Resting Place - Rediscovering the past

We have all been there. The ultimate spring clean that delves into the darkest, undisturbed crevices of the house and unearths a treasure trove of memories. But what when your discoveries not only open up the past but ones imagination and creativity?

Discovering Clarice’s diary in her parent's attic along with photographs and notebooks, artist Dawn Cole was fascinated to learn she had a great aunt who took a fit of fancy and headed to France to assist the British war effort and became a Voluntary Aid Detachment nurse.

 Inspired by Clarice’s diary, ‘Resting Place’ is a series of live performances of contemporary dance and spoken word that accompany the laying of the pillowcases as a representation of the suffering of Clarice’s charges, in public spaces over two years. It tells the war experience of Cole’s relation Clarice Spratling but also draws in the viewer to consider aspects of the war more often left untold; from the viewpoint of a young woman on the frontline.

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The first event, “On wishing her goodbye” happened in March at Ellington Park, opposite Clarice's home in the Kent coastal town of Ramsgate. This first events as well as starting at Clarice’s journey, also illustrates Clarice’s first encounter of army life. Clarice came across the usual lack of celebration and ceremony that women were given when leaving England to Nurse in France. Via Social Media, people across the country were invited to make bunting flags, expressing what they would say to a young woman heading off to war. Cole has since collated and bound the bunting flags into books for a permanent record of Goodbyes to the unsung heroines.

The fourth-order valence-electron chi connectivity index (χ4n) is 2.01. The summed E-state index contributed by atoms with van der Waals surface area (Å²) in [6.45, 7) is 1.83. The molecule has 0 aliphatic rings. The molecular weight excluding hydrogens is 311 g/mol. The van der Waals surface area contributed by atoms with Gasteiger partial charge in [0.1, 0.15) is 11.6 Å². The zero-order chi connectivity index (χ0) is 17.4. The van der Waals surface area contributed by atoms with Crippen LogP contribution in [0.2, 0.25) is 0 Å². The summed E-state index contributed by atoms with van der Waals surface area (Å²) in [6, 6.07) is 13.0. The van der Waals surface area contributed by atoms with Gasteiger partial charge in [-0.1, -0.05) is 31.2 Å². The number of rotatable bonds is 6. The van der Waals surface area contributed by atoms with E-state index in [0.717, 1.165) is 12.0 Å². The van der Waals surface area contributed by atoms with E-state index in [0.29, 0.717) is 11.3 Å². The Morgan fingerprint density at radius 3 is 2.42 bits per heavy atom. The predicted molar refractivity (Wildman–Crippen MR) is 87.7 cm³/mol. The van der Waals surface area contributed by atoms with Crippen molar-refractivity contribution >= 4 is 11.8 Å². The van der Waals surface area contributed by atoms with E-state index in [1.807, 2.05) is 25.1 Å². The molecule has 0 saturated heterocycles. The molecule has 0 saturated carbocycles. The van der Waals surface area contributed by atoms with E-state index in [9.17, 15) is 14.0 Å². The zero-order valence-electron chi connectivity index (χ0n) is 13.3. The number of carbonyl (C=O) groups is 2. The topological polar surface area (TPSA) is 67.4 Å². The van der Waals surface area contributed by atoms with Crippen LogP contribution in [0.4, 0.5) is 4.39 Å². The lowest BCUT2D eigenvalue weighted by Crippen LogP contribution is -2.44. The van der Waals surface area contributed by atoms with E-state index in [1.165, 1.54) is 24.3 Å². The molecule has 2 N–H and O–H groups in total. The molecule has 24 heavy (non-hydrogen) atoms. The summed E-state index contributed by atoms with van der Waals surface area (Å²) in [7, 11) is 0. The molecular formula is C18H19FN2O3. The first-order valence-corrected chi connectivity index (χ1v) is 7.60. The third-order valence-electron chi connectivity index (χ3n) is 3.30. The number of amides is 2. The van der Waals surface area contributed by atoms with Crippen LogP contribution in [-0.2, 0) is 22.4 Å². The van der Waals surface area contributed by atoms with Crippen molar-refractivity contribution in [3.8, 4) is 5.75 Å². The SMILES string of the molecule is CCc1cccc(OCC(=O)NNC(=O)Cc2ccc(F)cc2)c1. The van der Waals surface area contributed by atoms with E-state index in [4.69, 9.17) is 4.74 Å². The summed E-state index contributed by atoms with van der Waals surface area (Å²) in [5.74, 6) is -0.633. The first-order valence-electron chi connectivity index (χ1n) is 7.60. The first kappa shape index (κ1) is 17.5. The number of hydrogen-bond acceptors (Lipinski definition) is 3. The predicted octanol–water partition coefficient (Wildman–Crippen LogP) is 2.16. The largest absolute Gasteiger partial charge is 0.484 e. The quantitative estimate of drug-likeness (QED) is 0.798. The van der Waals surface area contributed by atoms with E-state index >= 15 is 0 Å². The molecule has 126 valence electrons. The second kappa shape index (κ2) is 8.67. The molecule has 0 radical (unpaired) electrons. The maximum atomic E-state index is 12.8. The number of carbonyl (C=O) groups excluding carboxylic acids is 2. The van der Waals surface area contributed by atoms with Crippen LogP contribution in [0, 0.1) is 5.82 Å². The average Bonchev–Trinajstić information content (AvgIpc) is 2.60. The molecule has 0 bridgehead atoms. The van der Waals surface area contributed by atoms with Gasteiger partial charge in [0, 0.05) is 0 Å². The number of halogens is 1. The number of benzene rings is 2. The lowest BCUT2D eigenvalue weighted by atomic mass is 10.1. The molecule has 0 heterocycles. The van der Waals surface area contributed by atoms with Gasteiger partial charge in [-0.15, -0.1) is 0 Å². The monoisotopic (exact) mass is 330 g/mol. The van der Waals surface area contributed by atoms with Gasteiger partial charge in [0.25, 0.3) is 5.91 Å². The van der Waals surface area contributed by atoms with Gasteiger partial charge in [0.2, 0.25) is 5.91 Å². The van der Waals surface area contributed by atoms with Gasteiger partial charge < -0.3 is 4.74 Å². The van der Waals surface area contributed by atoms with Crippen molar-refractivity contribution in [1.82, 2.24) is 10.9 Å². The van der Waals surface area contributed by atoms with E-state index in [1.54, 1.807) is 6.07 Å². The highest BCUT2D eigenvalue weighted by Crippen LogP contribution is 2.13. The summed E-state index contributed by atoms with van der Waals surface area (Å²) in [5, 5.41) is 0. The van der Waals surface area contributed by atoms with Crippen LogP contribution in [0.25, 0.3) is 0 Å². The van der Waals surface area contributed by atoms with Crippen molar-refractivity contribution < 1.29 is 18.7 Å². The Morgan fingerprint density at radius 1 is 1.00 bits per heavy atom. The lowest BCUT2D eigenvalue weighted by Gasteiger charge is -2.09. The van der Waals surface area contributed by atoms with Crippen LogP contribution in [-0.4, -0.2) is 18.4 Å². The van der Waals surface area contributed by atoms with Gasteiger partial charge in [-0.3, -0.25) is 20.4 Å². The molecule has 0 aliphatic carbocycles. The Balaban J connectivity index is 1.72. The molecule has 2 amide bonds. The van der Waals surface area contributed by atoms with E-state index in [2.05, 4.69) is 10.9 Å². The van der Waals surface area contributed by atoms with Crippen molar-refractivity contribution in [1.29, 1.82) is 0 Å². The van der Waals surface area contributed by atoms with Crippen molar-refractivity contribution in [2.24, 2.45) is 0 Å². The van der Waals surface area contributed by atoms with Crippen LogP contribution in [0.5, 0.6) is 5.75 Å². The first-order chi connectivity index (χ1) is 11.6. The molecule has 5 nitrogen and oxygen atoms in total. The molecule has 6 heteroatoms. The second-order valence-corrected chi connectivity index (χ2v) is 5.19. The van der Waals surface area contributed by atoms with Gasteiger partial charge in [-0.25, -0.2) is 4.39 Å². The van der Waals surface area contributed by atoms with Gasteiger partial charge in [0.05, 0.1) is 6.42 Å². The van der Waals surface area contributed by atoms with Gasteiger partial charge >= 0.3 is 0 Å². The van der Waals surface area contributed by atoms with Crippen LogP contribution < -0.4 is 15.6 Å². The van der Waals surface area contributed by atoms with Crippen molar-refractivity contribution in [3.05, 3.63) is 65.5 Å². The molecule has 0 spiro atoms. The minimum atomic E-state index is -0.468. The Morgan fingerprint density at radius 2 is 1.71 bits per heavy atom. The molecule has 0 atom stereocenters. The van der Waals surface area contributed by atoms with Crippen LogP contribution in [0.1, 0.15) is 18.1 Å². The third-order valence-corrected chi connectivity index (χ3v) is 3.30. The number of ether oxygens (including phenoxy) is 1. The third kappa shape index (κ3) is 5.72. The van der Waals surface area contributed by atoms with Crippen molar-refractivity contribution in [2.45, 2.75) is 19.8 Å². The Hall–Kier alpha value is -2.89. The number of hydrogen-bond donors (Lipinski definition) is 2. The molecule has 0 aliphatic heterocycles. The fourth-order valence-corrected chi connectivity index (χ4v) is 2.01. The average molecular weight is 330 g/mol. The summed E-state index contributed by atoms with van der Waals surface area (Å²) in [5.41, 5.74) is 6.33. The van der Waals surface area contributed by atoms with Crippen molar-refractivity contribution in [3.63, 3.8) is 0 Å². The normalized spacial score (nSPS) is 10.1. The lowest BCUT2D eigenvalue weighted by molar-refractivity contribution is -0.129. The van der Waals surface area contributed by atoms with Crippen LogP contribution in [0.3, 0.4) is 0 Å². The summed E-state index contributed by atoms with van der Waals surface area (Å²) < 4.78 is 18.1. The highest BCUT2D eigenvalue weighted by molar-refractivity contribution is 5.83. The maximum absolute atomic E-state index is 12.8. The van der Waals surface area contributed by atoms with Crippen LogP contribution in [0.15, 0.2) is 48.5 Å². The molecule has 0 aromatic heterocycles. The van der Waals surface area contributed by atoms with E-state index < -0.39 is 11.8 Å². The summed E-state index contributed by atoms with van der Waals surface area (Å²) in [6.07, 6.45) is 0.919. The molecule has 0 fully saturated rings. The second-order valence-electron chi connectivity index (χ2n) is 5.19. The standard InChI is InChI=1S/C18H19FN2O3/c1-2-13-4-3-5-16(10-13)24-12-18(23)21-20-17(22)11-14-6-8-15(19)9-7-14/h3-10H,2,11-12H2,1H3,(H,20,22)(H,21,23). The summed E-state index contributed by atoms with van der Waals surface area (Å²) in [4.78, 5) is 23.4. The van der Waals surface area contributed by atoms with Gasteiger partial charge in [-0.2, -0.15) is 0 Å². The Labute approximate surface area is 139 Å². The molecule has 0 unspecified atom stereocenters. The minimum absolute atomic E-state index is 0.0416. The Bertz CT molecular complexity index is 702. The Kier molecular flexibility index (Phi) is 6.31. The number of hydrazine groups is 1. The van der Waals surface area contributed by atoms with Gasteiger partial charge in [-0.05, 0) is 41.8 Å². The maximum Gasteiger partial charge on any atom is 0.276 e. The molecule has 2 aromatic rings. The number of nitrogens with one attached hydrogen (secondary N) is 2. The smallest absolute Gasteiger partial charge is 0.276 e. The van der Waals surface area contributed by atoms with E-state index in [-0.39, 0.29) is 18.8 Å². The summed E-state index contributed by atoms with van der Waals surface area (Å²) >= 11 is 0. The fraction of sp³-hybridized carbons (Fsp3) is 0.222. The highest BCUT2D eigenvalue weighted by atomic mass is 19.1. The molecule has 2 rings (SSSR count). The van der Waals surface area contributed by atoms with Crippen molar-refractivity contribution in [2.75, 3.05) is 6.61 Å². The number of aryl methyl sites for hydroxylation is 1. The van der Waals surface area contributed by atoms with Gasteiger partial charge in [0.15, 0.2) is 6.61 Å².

Cole delves further into the inequalities of the sexes in WWI. Men upon entering service would be given a shilling for joining up, hence the phrase “taking the King’s shilling”. Women wishing to enlist on the other hand had to pay a shilling. During the live performance Cole went around the audience collecting or giving shillings accordingly, which unsurprisingly raised a few eyebrows and indignant questions.

Cole has documented her experiences in bringing together ‘Resting Place’ on her blog – Embroider The Truth

Further events will take place at Charing Cross Station and Folkestone Seafront, mirroring the stages of Clarice’s physical journey to the western front. The final live performance will be in spring 2015 at Wimereux, France – where the WWI cemetery is located which was near to where Clarice was posted, and where some of the men she nursed are buried.